Whenever politicians want to steal more money, they can simply increase property taxes and hope nobody notices. Itís like changing the dial on a thermostat. The Floyd Dent case showed this.

Turning to property taxes to quench a thirst for money is not unique to the politicians in Inkster, Michigan. Itís a universal feature built into the DNA of almost any politician in the world. Consider the bankrupt government of Greece. Hereís an excerpt from an article in The Guardian:

The joke now doing the rounds is: if you want to punish your child, you threaten to pass on property to themÖ Greeks traditionally have always regarded property as a secure investment. But now it has become a huge millstone, given that the tax burden has increased sevenfold in the past two years alone.

The sad reality is that there are few countries in the world that do not have a property tax. Fewer than 20 to be exact. We cover them in detail in Going Global. The only way to skip the annual property tax harvest is to own real estate in these countries.

Itís not just a matter of minimizing or eliminating property taxes, though. Yes, thatís extremely important. But foreign real estate offers a number of other tremendous benefits, too.

Itís a hard asset outside the immediate reach of your government. They cannot confiscate it without a literal act of war.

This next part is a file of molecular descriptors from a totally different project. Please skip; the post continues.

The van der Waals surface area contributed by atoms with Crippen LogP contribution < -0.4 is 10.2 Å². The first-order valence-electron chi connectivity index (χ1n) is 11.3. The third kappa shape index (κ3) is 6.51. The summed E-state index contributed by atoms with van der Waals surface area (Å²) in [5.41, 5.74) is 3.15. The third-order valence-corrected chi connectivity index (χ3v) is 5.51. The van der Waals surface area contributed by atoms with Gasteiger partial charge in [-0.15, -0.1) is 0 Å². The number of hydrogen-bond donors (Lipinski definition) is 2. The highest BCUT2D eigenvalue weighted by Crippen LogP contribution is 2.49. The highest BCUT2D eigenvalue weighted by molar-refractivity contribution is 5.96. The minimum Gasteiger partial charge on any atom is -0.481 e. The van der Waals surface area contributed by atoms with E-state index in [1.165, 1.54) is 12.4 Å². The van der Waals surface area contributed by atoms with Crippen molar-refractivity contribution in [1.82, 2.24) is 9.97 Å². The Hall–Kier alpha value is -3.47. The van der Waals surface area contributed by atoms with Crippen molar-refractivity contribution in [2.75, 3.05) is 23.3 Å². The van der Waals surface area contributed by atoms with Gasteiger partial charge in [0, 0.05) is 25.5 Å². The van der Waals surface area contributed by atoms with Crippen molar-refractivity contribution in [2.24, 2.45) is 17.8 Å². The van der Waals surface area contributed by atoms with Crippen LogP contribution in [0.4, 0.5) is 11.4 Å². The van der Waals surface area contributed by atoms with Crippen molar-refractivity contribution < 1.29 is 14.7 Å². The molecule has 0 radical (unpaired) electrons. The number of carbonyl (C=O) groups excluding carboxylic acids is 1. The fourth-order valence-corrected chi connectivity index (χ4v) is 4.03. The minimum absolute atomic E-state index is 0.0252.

It opens the door for you to obtain an offshore bank account, residency, and maybe even citizenship, in another country.

It diversifies your portfolio and can bring income streams in a foreign currency if you rent it out.

These are but a few of the huge benefits foreign real estate can give you.

For a more detailed discussion, you may wish to check out Going Global 2015.

 
The article was originally published at internationalman.com.

| Digg This Article
 -- Published: Wednesday, 17 June 2015 | E-Mail  | Print  | Source: GoldSeek.com

comments powered by Disqus



 



Increase Text SizeDecrease Text SizeE-mail Link of Current PagePrinter Friendly PageReturn to GoldSeek.com

 news.goldseek.com >> Story

E-mail Page  | Print  | Disclaimer 


© 1995 - 2017



GoldSeek.com Supports Kiva.org

© GoldSeek.com, Gold Seek LLC

The content on this site is protected by U.S. and international copyright laws and is the property of GoldSeek.com and/or the providers of the content under license. By "content" we mean any information, mode of expression, or other materials and services found on GoldSeek.com. This includes editorials, news, our writings, graphics, and any and all other features found on the site. Please contact us for any further information.

Live GoldSeek Visitor Map | Disclaimer

The views contained here may not represent the views of GoldSeek.com, its affiliates or advertisers. GoldSeek.com makes no representation, warranty or guarantee as to the accuracy or completeness of the information (including news, editorials, prices, statistics, analyses and the like) provided through its service. Any copying, reproduction and/or redistribution of any of the documents, data, content or materials contained on or within this website, without the express written consent of GoldSeek.com, is strictly prohibited. In no event shall GoldSeek.com or its affiliates be liable to any person for any decision made or action taken in reliance upon the information provided herein.